Journal of Hebrew Scriptures - Volume 10 (2010) - Review
The purpose of Christopher Gilbert's text is to provide a lay or undergraduate student readership with little or no background in reading the Bible with an academically informed view of the Jewish and Christian Scriptures. Gilbert's introduction covers the whole of the Christian Bible. It is accessible and well-written.
Gilbert divides his book into three parts consisting of 14 chapters. Part 1 provides introductory comments on method and interpretation, Part 2 explores the Hebrew Bible, and Part 3 analyzes the New Testament. The chapters in Part 2 and Part 3 are organized generally according to the order in which the books appear in the Jewish canon and the New Testament respectively. An exception to this is the chapter on the prophets which follows a critical chronological order.
In Part 1 in the first chapter Gilbert presents three approaches to reading the Bible: devotional, polemical, and academic. He justifies the academic approach used in the book by claiming that it is scientific and objective, therefore, free from bias. By an academic approach he means primarily two different methods: historical criticism and synchronic narrative analysis. These two approaches are then briefly explained.
Gilbert's second chapter recounts the history of interpretation of the Bible. He begins with early Jewish interpretation including explanations of the targumim, midrashim, Mishnah, and the Talmuds. He then continues with early Christian interpretation, and medieval Jewish and Christian interpretations. He finishes with interpretation from the Reformation to the modern period. He mentions feminist criticism in passing, but does not mention the variety of other postmodern interpretative methods.
In Part 2 the Hebrew Bible is surveyed book by book. Chapter 3 deals with Genesis. The JEDP sources, ANE parallels, the plot of Genesis, and various genres are explained. The chapter ends with a pithy summary of the plot, values, and worldview Genesis promotes. Chapter 4 covers Exodus-Deuteronomy. Historical issues and narrative are discussed. ANE treaty forms are explained without differentiating between Hittite and Assyrian forms. The Covenant, Priestly, and Deuteronomic Codes are anachronistically called laws of Judaism. Chapter 5 covers Joshua2 Kings, explaining settlement theories and mentioning the theological meanings of events in the lives of David, Solomon, and the subsequent kings of Israel and Judah. Chapter 6 deals with the books of IsaiahMalachi, but also includes treatments of the ministries of Elijah and Elisha which were not covered in the previous chapter. Chapter 7 contains a discussion of the songs and wisdom literature of the Kethuvim. The Psalms and its various genres are explained and Song of Songs, Lamentations, Proverbs, Ecclesiastes, and Job are discussed. Chapter 8 covers the post-exilic Kethuvim, while Chapter 9 covers the apocrypha, deuterocanonical books, LXX, and Qumran literature. It also includes their historical contexts and explanations of the various Jewish religious movements and social clusters in the Second Temple period.
Part 3 discusses the New Testament. Chapter 10 discusses the person of Jesus, various historical sources confirming his existence, and the historical issues surrounding his resurrection. Chapter 11 discusses the synoptic gospels, the four source hypothesis, and John. Chapter 12 covers Acts while chapter 13 deals with Paul's writings. Chapter 14 explains the remaining epistles and Revelation.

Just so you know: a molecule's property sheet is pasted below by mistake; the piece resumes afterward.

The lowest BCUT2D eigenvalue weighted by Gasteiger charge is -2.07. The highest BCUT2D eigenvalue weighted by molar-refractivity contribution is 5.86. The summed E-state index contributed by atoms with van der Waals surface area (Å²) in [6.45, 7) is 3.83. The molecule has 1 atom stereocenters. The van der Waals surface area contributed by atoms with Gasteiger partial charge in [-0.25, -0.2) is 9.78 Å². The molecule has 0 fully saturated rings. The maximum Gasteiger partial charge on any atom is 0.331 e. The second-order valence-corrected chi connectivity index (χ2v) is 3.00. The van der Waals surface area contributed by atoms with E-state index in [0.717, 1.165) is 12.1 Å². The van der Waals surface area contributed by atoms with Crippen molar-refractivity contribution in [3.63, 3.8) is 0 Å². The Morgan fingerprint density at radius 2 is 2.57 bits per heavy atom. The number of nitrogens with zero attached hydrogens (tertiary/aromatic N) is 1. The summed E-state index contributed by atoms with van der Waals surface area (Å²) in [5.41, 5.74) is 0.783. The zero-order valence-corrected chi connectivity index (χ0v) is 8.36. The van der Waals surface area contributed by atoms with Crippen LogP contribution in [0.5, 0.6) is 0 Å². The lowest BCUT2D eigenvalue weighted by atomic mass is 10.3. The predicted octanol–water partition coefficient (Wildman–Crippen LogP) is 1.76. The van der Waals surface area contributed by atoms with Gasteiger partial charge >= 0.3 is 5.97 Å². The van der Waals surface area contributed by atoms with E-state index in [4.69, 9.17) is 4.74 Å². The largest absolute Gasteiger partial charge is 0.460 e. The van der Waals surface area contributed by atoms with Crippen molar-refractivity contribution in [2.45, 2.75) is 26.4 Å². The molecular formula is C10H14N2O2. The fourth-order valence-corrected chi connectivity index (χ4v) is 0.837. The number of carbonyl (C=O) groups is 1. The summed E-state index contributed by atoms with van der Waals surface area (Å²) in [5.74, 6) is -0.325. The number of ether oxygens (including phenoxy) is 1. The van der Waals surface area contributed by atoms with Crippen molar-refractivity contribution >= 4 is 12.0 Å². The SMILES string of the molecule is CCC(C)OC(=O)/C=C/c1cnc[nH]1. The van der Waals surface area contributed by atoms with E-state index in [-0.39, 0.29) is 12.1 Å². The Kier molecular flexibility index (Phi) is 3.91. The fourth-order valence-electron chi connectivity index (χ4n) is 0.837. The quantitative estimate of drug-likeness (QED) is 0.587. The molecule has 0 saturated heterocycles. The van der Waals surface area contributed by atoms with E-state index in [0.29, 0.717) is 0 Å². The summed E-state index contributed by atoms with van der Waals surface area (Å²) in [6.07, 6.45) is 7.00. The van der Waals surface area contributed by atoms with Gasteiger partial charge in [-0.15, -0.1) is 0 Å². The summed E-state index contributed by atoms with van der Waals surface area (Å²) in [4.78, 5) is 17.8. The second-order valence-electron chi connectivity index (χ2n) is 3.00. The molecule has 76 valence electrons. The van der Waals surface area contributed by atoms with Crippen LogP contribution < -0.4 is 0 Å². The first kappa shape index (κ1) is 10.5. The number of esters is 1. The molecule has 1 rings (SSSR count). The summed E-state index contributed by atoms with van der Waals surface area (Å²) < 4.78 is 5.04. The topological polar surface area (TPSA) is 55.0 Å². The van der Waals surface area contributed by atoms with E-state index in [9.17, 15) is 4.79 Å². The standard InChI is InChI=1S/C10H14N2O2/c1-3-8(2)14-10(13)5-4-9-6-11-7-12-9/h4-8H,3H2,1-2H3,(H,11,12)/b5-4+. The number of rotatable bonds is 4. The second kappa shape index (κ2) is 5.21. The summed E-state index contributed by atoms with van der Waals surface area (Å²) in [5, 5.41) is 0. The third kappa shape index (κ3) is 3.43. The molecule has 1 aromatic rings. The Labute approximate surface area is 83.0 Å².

The advantage of Gilbert's introduction is that the whole Hebrew and Christian Bible is surveyed in a lucid and nontechnical style. Specific biblical books can be referenced easily. Its explanation of sources woven throughout the discussion of the Hebrew Bible does not overly detract from the literary character of the final form. Gilbert maintains a consistent maximalist historical position throughout the book.
At times Gilbert's explanations are too brief and reductionistic. For example, there is much overlap between the devotional, polemical, and critical ways of reading the Bible, yet Gilbert states that an academic reading is separate from the other two. The overly optimistic hermeneutical position he takes equates historical criticism with objectivity equal to that of biology and physics. Yet much has been written about the subjectivity that exists in all academic disciplines, including the hard sciences. In biblical studies, a critical approach is rarely if ever neutral on the issue of divine inspiration, as Gilbert maintains. Gilbert promised the use of an artistic literary analysis which he does not deliver. Rather than analyzing the text's artistic literary devices he limits his literary comments to a straightforward retelling of the narrative. Moreover, I would like to have seen more consistent comment on the way the Hebrew Bible presents its values and worldview in a way similar to how Gilbert treated the text in the chapter on Genesis and also did briefly in some other chapters. While Gilbert's book is useful for the uninitiated, it is not a complete introduction. Except for a brief mention of feminist criticism the reader is left unaware of the various postmodern readings. Its survey of the different biblical books, their themes and historical background, are too brief and cursory to be labelled complete. Also, the book would be more useful and interesting if it included pictures and informative sidebars. For a student text the features and format are not very exciting.
In conclusion, while Gilbert's introduction provides useful information for the student, I would not use it as a first choice classroom textbook. The student is left with an incomplete impression of the various ways scholarship is currently reading the Bible. There are also more graphically interesting student introductions on the market. Additionally, it does not provide resources for the teacher.